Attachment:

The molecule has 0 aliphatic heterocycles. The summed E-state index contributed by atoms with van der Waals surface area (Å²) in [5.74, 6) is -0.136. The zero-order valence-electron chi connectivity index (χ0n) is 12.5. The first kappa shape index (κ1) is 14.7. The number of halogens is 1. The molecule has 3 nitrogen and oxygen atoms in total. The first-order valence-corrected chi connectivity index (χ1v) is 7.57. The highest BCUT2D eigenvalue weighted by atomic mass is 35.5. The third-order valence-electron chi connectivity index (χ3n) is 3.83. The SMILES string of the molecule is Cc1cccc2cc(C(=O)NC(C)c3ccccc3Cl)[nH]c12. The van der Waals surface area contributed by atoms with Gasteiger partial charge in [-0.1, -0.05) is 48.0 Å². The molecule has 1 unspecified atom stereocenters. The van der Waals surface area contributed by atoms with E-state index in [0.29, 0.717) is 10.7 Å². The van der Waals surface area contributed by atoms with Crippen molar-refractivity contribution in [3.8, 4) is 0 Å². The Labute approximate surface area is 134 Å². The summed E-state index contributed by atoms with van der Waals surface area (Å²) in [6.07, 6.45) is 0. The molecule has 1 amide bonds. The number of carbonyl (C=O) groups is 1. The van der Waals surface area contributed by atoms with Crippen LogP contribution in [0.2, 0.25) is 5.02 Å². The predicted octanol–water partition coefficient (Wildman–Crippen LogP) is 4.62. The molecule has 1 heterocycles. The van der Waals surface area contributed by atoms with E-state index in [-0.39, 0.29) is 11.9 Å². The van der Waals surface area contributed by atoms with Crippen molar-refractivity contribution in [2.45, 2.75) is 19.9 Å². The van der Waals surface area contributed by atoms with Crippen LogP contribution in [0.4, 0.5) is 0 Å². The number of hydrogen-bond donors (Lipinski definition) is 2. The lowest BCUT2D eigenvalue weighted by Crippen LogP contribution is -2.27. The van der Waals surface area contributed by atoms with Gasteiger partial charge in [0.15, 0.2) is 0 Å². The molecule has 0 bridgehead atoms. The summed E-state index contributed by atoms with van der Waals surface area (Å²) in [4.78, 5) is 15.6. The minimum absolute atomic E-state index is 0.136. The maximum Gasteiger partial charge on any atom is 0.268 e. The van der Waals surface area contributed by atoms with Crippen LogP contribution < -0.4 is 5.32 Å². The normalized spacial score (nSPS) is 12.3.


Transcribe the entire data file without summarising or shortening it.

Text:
The molecule has 0 aliphatic heterocycles. The summed E-state index contributed by atoms with van der Waals surface area (Å²) in [5.74, 6) is -0.136. The zero-order valence-electron chi connectivity index (χ0n) is 12.5. The first kappa shape index (κ1) is 14.7. The number of halogens is 1. The molecule has 3 nitrogen and oxygen atoms in total. The first-order valence-corrected chi connectivity index (χ1v) is 7.57. The highest BCUT2D eigenvalue weighted by atomic mass is 35.5. The third-order valence-electron chi connectivity index (χ3n) is 3.83. The SMILES string of the molecule is Cc1cccc2cc(C(=O)NC(C)c3ccccc3Cl)[nH]c12. The van der Waals surface area contributed by atoms with Gasteiger partial charge in [-0.1, -0.05) is 48.0 Å². The molecule has 1 unspecified atom stereocenters. The van der Waals surface area contributed by atoms with E-state index in [0.29, 0.717) is 10.7 Å². The van der Waals surface area contributed by atoms with Crippen molar-refractivity contribution in [3.8, 4) is 0 Å². The Labute approximate surface area is 134 Å². The summed E-state index contributed by atoms with van der Waals surface area (Å²) in [6.07, 6.45) is 0. The molecule has 1 amide bonds. The number of carbonyl (C=O) groups is 1. The van der Waals surface area contributed by atoms with Crippen LogP contribution in [0.2, 0.25) is 5.02 Å². The predicted octanol–water partition coefficient (Wildman–Crippen LogP) is 4.62. The molecule has 1 heterocycles. The van der Waals surface area contributed by atoms with E-state index in [-0.39, 0.29) is 11.9 Å². The van der Waals surface area contributed by atoms with Crippen molar-refractivity contribution in [2.45, 2.75) is 19.9 Å². The van der Waals surface area contributed by atoms with Crippen LogP contribution in [0.4, 0.5) is 0 Å². The number of hydrogen-bond donors (Lipinski definition) is 2. The lowest BCUT2D eigenvalue weighted by Crippen LogP contribution is -2.27. The van der Waals surface area contributed by atoms with Gasteiger partial charge in [0.15, 0.2) is 0 Å². The molecule has 0 bridgehead atoms. The summed E-state index contributed by atoms with van der Waals surface area (Å²) in [4.78, 5) is 15.6. The minimum absolute atomic E-state index is 0.136. The maximum Gasteiger partial charge on any atom is 0.268 e. The van der Waals surface area contributed by atoms with Crippen LogP contribution < -0.4 is 5.32 Å². The normalized spacial score (nSPS) is 12.3.